Keegan's is a Macbeth full of sound and fury. Once he murders Duncan, he turns aggressively impatient with his servants, with the Weird Sisters, with guys who won't stay dead, with himself, and, most importantly, with his wife. It sets up an interesting reading of the famous "Tomorrow and tomorrow and tomorrow" speech, which could have revealed impatience even with his wife dying now instead of "hereafter" while his life creeps in a petty pace day to day to the last syllable of recorded time. Instead, Keegan's Macbeth falls to the ground in a shock of grief and then goes all King Lear, a raging madman on the heath. What had been a steadily simmering psychological stew suddenly boils over, and whether intended or not, Macbeth himself here becomes "a poor player that struts and frets his hour upon the stage."

Hecate with right arm outstretched into the sky, her left hand on the shoulder of one of the two witches kneeling at her feet, the third witch with hands clasped looking up in wonder at whatever Hecate is seeing; one of the theater's chandeliers is in the background.
Hecate (Chris Johnston) and the three Weird Sisters (Jonathan Holtzman, left, Patrick Midgley, and Gregory Jon Phelps, standing) in Macbeth. Photo by Lindsey Walters, American Shakespeare Center.

Whereas Macbeth is wrestling with a mind full of scorpions, reality comes into clear focus for Fallon's Lady Macbeth—"Naught's had, all's spent, where our desire is got without content," she says. Knowing what she's truly lost (the loving attention of her husband) and then concluding she can't get it back ultimately drives her to depression. Her nightmare takes her to the very moment when they turned their lives inside out. "What a sigh is there!" says the doctor (Allison Glenzer) observing Lady Macbeth sleepwalking, and for all the spooking moments this production offers up, Fallon's threefold "sigh" is a wail that rattles the walls of your stomach.

Typical of this company, the players double parts (Lauren Ballard gets triple children duty, turning in a charmingly innocent Fleance, an audacious Young Macduff, and a brave-in-spite-of-his-obvious-fear Young Siward), but several parts across the course of the play have been linked into one significant character: Seyton, Macbeth's aide at Dunsinane, played by Gregory Jon Phelps. He is the Macbeths' servant in the earlier scenes, and through him, we see the first indication of Macbeth's psychological division from his wife in the way Phelps's behavior displays more obvious loyalty to the king than to the queen. He becomes the Third Murderer in the attack on Banquo. Banquo kills one of the murderers, Phelps's character kills Banquo, and then he kills the other murderer. (Nice staging moment here: this scene comes right before intermission, but the three dead bodies remain on stage; as the audience lingers or heads to the bar cart on stage, Phelps re-emerges and one by one drags his fellow actors off stage.) As Third Murderer Phelps slit Banquo's throat, but he becomes the text's First Murderer when he describes this act to Macbeth in the banquet scene (we see how thoroughly a cutthroat he is when Thornton as Banquo's ghost, zombie-like, haunts the table). Preceding the attack on Macduff's castle, Phelps enters as the messenger coming to warn Lady Macduff, and then, per stage direction, he exits; but the exit turns out to be his reconnoitering the house, for he returns under the speech heading of First Murderer. All of this is extra-textual, perhaps, but stringing these characters together instead of simply having one actor play six different parts creates a fascinating character of most cruel loyalty; Macbeth can't become the despot he does without people like Phelps's Seyton et al.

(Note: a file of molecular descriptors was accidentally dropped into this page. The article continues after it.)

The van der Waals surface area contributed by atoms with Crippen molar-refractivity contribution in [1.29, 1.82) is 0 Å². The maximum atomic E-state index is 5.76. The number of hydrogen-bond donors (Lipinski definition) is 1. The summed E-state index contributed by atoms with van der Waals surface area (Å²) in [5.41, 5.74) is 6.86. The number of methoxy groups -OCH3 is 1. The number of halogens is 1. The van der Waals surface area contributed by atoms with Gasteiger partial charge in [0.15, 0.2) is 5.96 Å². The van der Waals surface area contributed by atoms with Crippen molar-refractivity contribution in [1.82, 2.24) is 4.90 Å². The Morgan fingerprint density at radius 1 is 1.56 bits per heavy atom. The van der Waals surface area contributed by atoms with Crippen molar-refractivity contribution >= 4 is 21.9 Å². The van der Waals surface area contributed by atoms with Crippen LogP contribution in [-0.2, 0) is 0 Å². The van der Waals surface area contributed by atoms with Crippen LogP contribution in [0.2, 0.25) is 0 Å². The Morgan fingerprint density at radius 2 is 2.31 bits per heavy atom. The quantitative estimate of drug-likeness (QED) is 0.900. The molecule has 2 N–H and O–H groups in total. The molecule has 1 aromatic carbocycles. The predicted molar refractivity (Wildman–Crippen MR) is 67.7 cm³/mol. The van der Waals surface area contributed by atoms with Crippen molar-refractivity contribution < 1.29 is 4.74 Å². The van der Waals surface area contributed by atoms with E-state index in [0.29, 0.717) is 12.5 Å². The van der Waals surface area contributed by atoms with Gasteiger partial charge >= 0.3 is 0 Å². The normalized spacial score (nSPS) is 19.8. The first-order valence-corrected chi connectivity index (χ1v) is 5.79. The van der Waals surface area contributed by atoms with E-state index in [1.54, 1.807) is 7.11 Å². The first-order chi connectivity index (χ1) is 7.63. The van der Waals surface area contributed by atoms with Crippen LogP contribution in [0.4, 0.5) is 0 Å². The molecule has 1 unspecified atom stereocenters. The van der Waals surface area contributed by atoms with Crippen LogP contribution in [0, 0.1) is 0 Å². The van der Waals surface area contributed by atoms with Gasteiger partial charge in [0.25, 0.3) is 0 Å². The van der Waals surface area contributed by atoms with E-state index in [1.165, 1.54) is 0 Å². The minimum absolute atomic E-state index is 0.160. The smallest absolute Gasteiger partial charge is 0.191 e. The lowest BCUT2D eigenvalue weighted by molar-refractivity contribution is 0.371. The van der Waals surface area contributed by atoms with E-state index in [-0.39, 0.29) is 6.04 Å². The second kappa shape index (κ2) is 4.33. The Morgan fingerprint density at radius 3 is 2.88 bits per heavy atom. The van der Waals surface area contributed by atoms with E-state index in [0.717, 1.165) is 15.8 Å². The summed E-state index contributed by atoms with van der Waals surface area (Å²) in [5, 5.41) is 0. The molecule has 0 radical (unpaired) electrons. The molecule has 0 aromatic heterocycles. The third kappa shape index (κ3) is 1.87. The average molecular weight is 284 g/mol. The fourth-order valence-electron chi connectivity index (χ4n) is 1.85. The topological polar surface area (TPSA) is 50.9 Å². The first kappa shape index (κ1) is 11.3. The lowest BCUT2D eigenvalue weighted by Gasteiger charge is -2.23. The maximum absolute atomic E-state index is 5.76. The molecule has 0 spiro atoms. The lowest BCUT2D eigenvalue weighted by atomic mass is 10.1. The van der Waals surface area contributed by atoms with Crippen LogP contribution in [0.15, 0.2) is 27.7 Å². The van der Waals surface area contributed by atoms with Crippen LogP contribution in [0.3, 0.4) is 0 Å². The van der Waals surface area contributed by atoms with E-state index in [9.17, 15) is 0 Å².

It illustrates that Macbeth has not mentally disintegrated; though thanes flee Scotland he maintains his iron rule on the nation. Macbeth is still, generally, the same war hero as the man at the opening of the play; he's just become increasingly "rapt" in his attempts to outmaneuver his fate, but without the psychological shackels of conscience. No matter: he's already lost at the odds.

Eric Minton
June 27, 2014